Cosatu marches against Ramaphosa’s Eskom split

Unions will not stand for the unbundling of the embattled utility, but some believe it's the only thing that can save it.

Hours after Eskom announced its fourth day of load shedding, the Congress of Trade Unions (Cosatu) gathered at Mary Fitzgerald Square in Newtown, Johannesburg, to embark on a march against the proposed unbundling of Eskom, which they say will lead to job losses.

Cosatu joins other unions and union federations, such as the South African Federation of Trade Unions (Saftu), the National Union of Metalworkers South Africa (Numsa), and the National Union of Mineworkers (Num), in saying no to President Cyril Ramaphosa’s recent announcement, at his second state of the nation address (Sona) last Thursday, that Eskom will be broken up into three separate entities, responsible for generation, transmission, and distribution respectively.

Unions said this would result in job losses and was a way for the government to move towards the privatisation of the utility.

READ MORE: Unions are ‘holding Eskom – and SA – to ransom’

Numsa’s Irvin Jim said in the Sunday Times his union was preparing to take to the streets in protest over the proposed split, which he said was “not about the future of Eskom” but rather about “preparing” the utility for privatisation.

Saftu secretary general Zwelinzima Vavi echoed these sentiments.

“That is exactly where we are going with this – it is privatisation through the back door. The real reason why we are breaking it up is so that they can weaken it first and then sell it. The [independent power producers] IPPs will destroy Eskom’s transmission capacity in this way.”

Num’s treasurer general, Mpho Phakedi, was present at this morning’s march, where he also called the proposed unbundling the road to privatisation, job losses, and exploitation.

Unions have seemed unanimous in their disapproval regarding contracts that have seen South Africa’s energy needs outsourced to IPPs, which they say have entailed Eskom signing deals for power generation at exorbitant prices and may result in job losses.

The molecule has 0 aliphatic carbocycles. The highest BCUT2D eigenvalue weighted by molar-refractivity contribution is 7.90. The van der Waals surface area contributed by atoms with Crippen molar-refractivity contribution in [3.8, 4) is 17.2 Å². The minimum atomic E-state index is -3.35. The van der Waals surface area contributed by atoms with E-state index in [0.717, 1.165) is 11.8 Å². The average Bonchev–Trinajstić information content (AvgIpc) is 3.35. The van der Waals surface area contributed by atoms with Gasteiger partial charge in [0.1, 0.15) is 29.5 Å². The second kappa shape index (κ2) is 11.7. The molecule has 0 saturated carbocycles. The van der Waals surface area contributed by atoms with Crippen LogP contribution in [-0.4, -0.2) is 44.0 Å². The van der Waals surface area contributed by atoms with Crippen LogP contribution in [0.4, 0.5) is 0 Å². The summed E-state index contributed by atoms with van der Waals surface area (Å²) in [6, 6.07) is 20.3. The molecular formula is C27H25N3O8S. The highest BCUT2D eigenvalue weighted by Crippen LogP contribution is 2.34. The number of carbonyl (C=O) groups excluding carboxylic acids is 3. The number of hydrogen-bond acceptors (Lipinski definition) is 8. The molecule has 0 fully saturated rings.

The unbundling of Eskom, according to these voices, will only continue SA down this path towards privatisation.

The counter-argument, however, is that Eskom is hugely overstaffed and that unions are protecting the jobs of its members at the expense of the country as a whole.

READ MORE: Eskom will ‘cease to exist’ by April – department of public enterprises

An owner of an IPP told The Citizen on Tuesday that Eskom was overstaffed by an estimated 60% and that unbundling was the only thing that could save it.

He has accused unions of fighting for surplus jobs at the power utility at the expense of the economy, the financial health of Eskom, and the private renewable energy sector, saying that these unions were effectively holding the South African economy to ransom.

According to the department of public enterprises, Eskom is technically insolvent and will “cease to exist” by April if it continues on its current trajectory.

(Additional reporting by Simnikiwe Hlatshaneni)

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